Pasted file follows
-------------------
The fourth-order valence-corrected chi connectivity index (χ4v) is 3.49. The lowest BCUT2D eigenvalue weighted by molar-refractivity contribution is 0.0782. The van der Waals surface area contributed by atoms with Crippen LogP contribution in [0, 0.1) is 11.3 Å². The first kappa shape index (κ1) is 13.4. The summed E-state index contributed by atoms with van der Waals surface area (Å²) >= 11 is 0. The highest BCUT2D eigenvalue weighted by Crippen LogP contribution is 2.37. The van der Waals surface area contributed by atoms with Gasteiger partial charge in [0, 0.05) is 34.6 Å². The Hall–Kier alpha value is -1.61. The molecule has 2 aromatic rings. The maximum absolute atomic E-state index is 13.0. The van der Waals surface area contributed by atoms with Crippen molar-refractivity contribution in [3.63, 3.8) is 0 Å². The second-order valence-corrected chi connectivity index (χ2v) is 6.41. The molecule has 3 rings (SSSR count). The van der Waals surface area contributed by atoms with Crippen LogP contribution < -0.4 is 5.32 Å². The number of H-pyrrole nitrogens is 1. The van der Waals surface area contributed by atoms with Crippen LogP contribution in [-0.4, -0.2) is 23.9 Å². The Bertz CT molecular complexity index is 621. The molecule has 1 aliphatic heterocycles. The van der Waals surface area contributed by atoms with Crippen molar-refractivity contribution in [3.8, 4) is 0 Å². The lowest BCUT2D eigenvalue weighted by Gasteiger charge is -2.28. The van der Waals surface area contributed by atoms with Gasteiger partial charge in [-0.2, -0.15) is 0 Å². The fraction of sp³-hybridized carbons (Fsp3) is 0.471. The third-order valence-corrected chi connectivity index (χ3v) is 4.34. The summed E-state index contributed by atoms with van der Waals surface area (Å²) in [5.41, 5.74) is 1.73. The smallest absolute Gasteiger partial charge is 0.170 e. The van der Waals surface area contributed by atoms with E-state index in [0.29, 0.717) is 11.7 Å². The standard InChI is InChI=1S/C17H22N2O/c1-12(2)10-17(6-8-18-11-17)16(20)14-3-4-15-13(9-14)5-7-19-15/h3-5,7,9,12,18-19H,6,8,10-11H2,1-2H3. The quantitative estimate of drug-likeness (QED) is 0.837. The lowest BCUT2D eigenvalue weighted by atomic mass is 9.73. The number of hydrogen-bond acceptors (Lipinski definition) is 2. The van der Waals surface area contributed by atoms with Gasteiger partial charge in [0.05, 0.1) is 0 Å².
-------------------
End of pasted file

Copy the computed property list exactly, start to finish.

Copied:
The fourth-order valence-corrected chi connectivity index (χ4v) is 3.49. The lowest BCUT2D eigenvalue weighted by molar-refractivity contribution is 0.0782. The van der Waals surface area contributed by atoms with Crippen LogP contribution in [0, 0.1) is 11.3 Å². The first kappa shape index (κ1) is 13.4. The summed E-state index contributed by atoms with van der Waals surface area (Å²) >= 11 is 0. The highest BCUT2D eigenvalue weighted by Crippen LogP contribution is 2.37. The van der Waals surface area contributed by atoms with Gasteiger partial charge in [0, 0.05) is 34.6 Å². The Hall–Kier alpha value is -1.61. The molecule has 2 aromatic rings. The maximum absolute atomic E-state index is 13.0. The van der Waals surface area contributed by atoms with Crippen molar-refractivity contribution in [3.63, 3.8) is 0 Å². The second-order valence-corrected chi connectivity index (χ2v) is 6.41. The molecule has 3 rings (SSSR count). The van der Waals surface area contributed by atoms with Crippen LogP contribution < -0.4 is 5.32 Å². The number of H-pyrrole nitrogens is 1. The van der Waals surface area contributed by atoms with Crippen LogP contribution in [-0.4, -0.2) is 23.9 Å². The Bertz CT molecular complexity index is 621. The molecule has 1 aliphatic heterocycles. The van der Waals surface area contributed by atoms with Crippen molar-refractivity contribution in [3.8, 4) is 0 Å². The lowest BCUT2D eigenvalue weighted by Gasteiger charge is -2.28. The van der Waals surface area contributed by atoms with Gasteiger partial charge in [-0.2, -0.15) is 0 Å². The fraction of sp³-hybridized carbons (Fsp3) is 0.471. The third-order valence-corrected chi connectivity index (χ3v) is 4.34. The summed E-state index contributed by atoms with van der Waals surface area (Å²) in [5.41, 5.74) is 1.73. The smallest absolute Gasteiger partial charge is 0.170 e. The van der Waals surface area contributed by atoms with E-state index in [0.29, 0.717) is 11.7 Å². The standard InChI is InChI=1S/C17H22N2O/c1-12(2)10-17(6-8-18-11-17)16(20)14-3-4-15-13(9-14)5-7-19-15/h3-5,7,9,12,18-19H,6,8,10-11H2,1-2H3. The quantitative estimate of drug-likeness (QED) is 0.837. The lowest BCUT2D eigenvalue weighted by atomic mass is 9.73. The number of hydrogen-bond acceptors (Lipinski definition) is 2. The van der Waals surface area contributed by atoms with Gasteiger partial charge in [0.05, 0.1) is 0 Å².